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Apocalypse Not: Everything You Know about 2012, Nostradamus and the Rapture Is Wrong [Paperback]

John Michael Greer
4.5 out of 5 stars  See all reviews (2 customer reviews)
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Book Description

22 Sep 2011
For almost 3,000 years apocalypse prophecies have convinced people all over the world that the future is about to give them the world they want instead of the world they've got. All the end time prophecies splashed across the media in every age have had something else in common: every one of them has been wrong. "Apocalypse Not" is a lively and engaging survey of predictions about the end of the world, along with the failed dreams and nightmares that have clustered around them. Among the stories highlighted in "Apocalypse Not" are: the birth of the apocalypse meme out of archaic star myths in the ancient Middle East; the failed end time prophecies of Nostradamus, Mother Shipton, and other famous prophets; the long and murky road from the Great Pyramid to today's Rapture beliefs; and the real origins of the belief in apocalypse in 2012 (hint: it's not originally Mayan at all).

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Product details

  • Paperback: 272 pages
  • Publisher: Viva Editions (22 Sep 2011)
  • Language: English
  • ISBN-10: 1936740001
  • ISBN-13: 978-1936740000
  • Product Dimensions: 1.8 x 12.5 x 19.8 cm
  • Average Customer Review: 4.5 out of 5 stars  See all reviews (2 customer reviews)
  • Amazon Bestsellers Rank: 1,027,462 in Books (See Top 100 in Books)

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"With a great deal of humor and a polished writing style, Greer recounts end-time prophecies from our past, many familiar, most obscure."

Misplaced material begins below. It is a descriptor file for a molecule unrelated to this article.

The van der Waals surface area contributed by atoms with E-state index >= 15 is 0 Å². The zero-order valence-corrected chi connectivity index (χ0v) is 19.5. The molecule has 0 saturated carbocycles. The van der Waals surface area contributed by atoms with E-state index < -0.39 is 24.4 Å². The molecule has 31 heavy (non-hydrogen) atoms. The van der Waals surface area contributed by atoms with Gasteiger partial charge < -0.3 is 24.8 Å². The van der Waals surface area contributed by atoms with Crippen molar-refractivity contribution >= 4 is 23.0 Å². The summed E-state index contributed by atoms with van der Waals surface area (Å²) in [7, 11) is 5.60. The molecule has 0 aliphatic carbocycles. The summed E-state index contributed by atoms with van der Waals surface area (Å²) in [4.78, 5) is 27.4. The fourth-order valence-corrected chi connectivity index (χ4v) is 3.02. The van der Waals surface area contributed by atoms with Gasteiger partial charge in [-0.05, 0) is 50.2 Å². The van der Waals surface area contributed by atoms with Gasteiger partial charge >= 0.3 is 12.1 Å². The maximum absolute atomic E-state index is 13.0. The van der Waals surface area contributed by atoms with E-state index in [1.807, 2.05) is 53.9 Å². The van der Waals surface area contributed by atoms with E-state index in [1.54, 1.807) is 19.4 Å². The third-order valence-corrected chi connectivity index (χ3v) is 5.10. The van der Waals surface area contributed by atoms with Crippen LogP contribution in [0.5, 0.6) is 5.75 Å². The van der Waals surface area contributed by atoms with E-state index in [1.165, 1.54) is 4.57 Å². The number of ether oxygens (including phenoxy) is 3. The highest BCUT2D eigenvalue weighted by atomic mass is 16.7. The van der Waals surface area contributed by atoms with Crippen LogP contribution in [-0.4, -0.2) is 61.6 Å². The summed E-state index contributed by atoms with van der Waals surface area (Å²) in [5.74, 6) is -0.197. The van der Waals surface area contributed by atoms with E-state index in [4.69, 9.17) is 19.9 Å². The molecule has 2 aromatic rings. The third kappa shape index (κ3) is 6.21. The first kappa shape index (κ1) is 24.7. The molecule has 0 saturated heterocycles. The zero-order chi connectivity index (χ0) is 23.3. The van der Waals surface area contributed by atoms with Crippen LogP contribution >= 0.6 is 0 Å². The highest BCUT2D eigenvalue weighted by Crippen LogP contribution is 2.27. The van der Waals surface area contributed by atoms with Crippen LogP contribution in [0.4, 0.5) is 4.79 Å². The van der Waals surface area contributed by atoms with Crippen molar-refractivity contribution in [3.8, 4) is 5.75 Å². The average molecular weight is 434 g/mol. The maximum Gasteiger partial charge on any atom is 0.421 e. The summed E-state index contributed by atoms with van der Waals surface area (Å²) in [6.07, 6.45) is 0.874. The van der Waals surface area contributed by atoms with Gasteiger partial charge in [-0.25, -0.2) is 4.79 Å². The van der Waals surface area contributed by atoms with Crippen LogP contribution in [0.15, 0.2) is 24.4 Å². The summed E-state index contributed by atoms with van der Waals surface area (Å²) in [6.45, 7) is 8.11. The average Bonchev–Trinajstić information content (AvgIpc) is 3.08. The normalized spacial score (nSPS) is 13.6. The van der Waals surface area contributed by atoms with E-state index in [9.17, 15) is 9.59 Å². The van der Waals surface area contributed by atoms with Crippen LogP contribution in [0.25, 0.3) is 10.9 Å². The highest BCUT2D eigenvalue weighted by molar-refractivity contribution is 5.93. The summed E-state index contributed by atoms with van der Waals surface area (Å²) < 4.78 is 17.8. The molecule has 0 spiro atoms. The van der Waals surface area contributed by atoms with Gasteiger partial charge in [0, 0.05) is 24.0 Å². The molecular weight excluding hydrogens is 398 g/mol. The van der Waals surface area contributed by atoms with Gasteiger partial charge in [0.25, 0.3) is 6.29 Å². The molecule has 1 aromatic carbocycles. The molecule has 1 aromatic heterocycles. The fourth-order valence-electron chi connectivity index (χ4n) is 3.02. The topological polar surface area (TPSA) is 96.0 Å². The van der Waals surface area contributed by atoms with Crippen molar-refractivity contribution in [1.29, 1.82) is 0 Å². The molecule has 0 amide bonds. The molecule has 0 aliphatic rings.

--"The Rationalist"
"John Michael Greer bookends "Apocalypse Not" with the supposed Mayan prophecy, how the date was calculated and what, according to an assortment of New Age prophets, it is supposed to mean. He is able to debunk it very easily and very thoroughly. In the complex Mayan calendar there is one reference to the date equivalent to December 21, 2012 and no clear prophecy on what's supposed to happen on that day. But the clincher is that there are many hundreds of Mayan inscriptions referring to other dates--and "a fair number of them...look forward to dates well after 2012.""
--Catholic Herald
"Greer has a gift for taking complex concepts and making them accessible, clearly explaining ten centuries of apocalyptic thinking in 178 pages that despite the serious subject matter are laugh-out-loud funny in spots."
--Third Floor with Water View
""Apocalypse Not" is a rich history of the "apocalypse meme," the idea that some great world-ending event is going to occur, destroying the wicked and saving the elect and the worthy. I've written extensively on this myself in various essays and books. It's an idea that goes back nearly 4000 years and has embedded itself deeply in Western civilization, showing up yet again most recently in the predictions surrounding December 21, 2012. To my mind it's a pernicious idea, doing more harm than good, but it's also a seductive notion. In this very readable but extensively researched book, John Michael traces the whole history of this meme and its effect upon the Western mind. As we move through this "apocalyptic" year, I wish this book could be read by everyone and anyone who believes doom will soon be upon us or has to deal with those who feel that way--or who would just like to understand some of the history of ideas that have shaped our culture."

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Most Helpful Customer Reviews
4.0 out of 5 stars Apocalypse memes and acid trips 16 Feb 2014
Format:Paperback|Verified Purchase